The current water shortage in Ireland is the result of decades of bad management and a lack of forward-planning.
Down the country over the weekend, we walked through fields belonging to a friend who is a dairy farmer. Under our feet, the dry grass made a crunching sound like broken glass.
The pasture that should be a lush green at this time of year was a dusty brown and yellow. And it was the same in field after field, more like a landscape in Mexico than the 40 shades of green one expects in Ireland.
We are now a month into what has been declared officially to be a national drought. The last time we had a significant amount of rain was nearly two months ago.
The parched, shriveled grass stopped growing weeks ago from the lack of moisture, with the result that farmers are now feeding cattle from whatever supplies they have for next winter. Even providing the 35 gallons of water a day a cow needs to drink is difficult in some areas.
Farmers are desperate, but this crisis is not just affecting the countryside. In fact, most of the attention here now is focused on domestic water supplies in towns and villages around the country and particularly in Dublin.
The ongoing Irish drought has created an evaporitic environment in the Burren National Park, where the surrounding limestones have saturated the lakes with minerals. #skepticgeotour pic.twitter.com/9MuaoDFNKw— Jason loxton (@jason_loxton) July 25, 2018
Many places have restricted supply, including group water schemes in rural areas around the country. But it's in the cities and especially in Dublin where the concern about supplies running out is the greatest. In Dublin, we have had a hosepipe ban for weeks, and water pressure at night is lowered to a trickle in many parts of the city.
So far the system is just about coping. In our house, we keep a plastic basin in the sink so we can reuse water on plants in the garden.
People are being told to have quick showers, not baths. Washing cars or spraying lawns is forbidden.
We did have a sprinkling of rain in various places around the country over the weekend, and a few more showers are forecast for this week. But this heatwave has gone on for weeks and that is nowhere near enough to make a difference to the height of water in reservoirs, lakes and rivers. After several weeks of drought, we need days and days of a sustained heavy downpour to begin to get back to normal.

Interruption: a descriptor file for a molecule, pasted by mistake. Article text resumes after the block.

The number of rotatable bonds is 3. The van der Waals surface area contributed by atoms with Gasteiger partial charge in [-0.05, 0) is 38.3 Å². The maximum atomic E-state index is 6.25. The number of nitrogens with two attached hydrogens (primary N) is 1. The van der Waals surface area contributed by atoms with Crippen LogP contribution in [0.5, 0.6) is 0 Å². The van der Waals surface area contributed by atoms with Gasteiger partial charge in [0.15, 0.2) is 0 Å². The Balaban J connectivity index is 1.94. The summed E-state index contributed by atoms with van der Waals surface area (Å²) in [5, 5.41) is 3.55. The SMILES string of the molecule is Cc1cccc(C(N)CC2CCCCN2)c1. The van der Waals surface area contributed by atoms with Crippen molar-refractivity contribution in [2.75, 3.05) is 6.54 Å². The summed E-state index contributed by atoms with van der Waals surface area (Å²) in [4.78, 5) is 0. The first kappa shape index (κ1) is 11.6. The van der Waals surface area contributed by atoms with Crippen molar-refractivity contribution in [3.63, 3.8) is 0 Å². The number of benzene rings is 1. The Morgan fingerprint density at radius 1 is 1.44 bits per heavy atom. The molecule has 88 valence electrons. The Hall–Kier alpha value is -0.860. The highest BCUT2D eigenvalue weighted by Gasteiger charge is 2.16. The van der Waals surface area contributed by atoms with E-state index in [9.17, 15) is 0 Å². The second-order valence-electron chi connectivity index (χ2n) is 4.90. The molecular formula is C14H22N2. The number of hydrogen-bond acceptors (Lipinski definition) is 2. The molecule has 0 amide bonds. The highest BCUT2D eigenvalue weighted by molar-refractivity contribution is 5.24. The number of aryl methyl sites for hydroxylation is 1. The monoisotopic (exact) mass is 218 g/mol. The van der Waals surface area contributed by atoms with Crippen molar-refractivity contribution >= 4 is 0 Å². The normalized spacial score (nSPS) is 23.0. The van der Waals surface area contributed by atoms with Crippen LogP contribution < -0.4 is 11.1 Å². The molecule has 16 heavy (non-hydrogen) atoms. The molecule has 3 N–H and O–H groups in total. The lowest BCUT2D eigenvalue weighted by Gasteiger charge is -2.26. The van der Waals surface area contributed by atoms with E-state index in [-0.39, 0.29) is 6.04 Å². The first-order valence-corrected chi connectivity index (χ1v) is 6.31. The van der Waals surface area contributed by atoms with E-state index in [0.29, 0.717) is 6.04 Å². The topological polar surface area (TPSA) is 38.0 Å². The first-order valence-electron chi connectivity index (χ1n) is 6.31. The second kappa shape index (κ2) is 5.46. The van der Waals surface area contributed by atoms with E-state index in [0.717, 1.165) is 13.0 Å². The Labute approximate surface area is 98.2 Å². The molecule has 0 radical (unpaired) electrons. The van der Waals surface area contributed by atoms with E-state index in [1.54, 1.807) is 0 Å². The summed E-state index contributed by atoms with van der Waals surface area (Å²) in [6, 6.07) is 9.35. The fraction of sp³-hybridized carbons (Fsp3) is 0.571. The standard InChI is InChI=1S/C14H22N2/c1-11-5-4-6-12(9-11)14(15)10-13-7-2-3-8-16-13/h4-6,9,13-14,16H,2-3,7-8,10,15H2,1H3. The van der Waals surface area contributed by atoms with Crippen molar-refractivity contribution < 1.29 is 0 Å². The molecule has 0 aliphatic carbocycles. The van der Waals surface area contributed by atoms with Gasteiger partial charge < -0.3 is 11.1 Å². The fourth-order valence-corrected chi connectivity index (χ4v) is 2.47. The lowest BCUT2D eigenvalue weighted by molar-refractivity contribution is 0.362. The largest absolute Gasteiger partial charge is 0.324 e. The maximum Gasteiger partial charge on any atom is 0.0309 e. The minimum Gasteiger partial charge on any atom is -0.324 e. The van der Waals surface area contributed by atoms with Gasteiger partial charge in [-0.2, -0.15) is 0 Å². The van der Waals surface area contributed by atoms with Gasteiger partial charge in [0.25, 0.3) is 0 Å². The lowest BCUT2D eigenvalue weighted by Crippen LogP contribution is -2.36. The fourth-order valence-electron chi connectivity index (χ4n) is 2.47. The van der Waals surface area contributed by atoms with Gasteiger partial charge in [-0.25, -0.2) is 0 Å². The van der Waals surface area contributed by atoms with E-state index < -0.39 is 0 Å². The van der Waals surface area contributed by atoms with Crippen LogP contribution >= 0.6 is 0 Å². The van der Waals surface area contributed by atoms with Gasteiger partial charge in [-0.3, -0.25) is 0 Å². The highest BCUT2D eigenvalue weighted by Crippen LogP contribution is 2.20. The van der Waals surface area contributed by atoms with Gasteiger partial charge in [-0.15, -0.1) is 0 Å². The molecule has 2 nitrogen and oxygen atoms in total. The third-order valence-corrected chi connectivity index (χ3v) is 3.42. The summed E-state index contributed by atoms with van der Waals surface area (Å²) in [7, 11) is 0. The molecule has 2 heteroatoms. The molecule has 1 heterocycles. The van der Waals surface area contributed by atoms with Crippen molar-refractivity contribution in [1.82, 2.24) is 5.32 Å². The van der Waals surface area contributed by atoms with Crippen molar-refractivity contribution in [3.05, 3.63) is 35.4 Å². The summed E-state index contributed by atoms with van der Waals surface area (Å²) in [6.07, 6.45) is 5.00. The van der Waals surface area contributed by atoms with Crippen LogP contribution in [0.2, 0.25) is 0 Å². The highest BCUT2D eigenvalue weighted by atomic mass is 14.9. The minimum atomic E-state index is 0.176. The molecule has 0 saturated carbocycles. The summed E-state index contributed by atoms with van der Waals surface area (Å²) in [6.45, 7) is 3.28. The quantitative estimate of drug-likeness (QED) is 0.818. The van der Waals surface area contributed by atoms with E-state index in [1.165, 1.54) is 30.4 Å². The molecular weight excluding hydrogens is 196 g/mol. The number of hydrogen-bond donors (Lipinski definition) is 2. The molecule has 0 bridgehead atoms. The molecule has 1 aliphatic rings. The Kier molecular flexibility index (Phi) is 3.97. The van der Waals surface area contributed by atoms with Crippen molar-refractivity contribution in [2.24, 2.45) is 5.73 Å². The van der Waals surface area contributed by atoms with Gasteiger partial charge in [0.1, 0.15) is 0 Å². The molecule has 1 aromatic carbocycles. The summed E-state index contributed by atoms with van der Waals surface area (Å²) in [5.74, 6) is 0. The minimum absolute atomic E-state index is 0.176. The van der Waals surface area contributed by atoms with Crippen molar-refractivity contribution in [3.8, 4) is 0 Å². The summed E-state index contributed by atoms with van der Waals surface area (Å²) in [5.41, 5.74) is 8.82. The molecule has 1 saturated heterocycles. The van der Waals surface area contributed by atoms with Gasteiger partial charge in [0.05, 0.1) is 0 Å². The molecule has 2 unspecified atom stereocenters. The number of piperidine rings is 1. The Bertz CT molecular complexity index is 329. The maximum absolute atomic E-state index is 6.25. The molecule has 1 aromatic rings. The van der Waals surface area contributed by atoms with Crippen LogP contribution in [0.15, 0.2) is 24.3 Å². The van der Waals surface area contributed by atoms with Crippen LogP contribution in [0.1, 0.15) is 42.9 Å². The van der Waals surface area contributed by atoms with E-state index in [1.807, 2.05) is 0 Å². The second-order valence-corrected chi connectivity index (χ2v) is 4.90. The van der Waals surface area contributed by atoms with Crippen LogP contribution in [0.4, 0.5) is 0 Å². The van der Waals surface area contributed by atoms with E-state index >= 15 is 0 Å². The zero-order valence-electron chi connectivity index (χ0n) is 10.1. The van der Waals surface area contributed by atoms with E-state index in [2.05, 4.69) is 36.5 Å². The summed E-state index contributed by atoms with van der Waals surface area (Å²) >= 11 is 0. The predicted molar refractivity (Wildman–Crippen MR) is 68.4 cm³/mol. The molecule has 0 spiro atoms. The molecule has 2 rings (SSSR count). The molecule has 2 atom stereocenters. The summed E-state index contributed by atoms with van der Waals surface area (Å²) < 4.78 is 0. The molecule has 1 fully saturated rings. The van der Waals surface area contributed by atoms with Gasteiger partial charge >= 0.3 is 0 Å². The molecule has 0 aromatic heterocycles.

The current situation is the last thing you might imagine happening in Ireland, famous as we are for our endless gentle rain. But it's real and we are woefully ill-prepared to deal with it for various reasons.
For a start, the fact that we usually get so much rain here has made us careless about water supply for a century or more. We have failed over the decades to invest in water infrastructure and we are still largely relying on collection systems, treatment plants and piping that date from the Victorian era. The result is that we now need to spend billions on bringing our water system up to date, but no one wants to foot the bill for doing so.
Our freshwater provision and wastewater disposal have been handled up to now by over 30 local councils, with poor coordination between them and never enough funds to do what was needed.
Today Kate talks about new details on our website for the Greater Dublin Area relating to restrictions in place & why we implement. Also she talks about current water usage, showing the positive impact the public's water conservation efforts have had. https://t.co/GyUklzPGc2— Irish Water (@IrishWater) July 20, 2018
This has resulted in problems not just in supply but also in the disgraceful reality that we are still discharging wastewater, including poorly treated sewage, into rivers, lakes and coastal waters in many areas. It's Third World stuff in a First World situation.
You will remember that a few years ago the government—under pressure from the EU which has legal standards for water—tried to tackle this by setting up a national utility called Irish Water, which was going to borrow the billions needed and then fund repayments by charging people for water. Water meters were installed outside half the homes in the country at a cost of around €500 million.
But instead of progressing, the whole project was undermined by left-wing populist politicians, with Sinn Féin and Fianna Fáil (who had previously supported water charges) shamefully following suit because they were afraid of losing seats in the Dáil.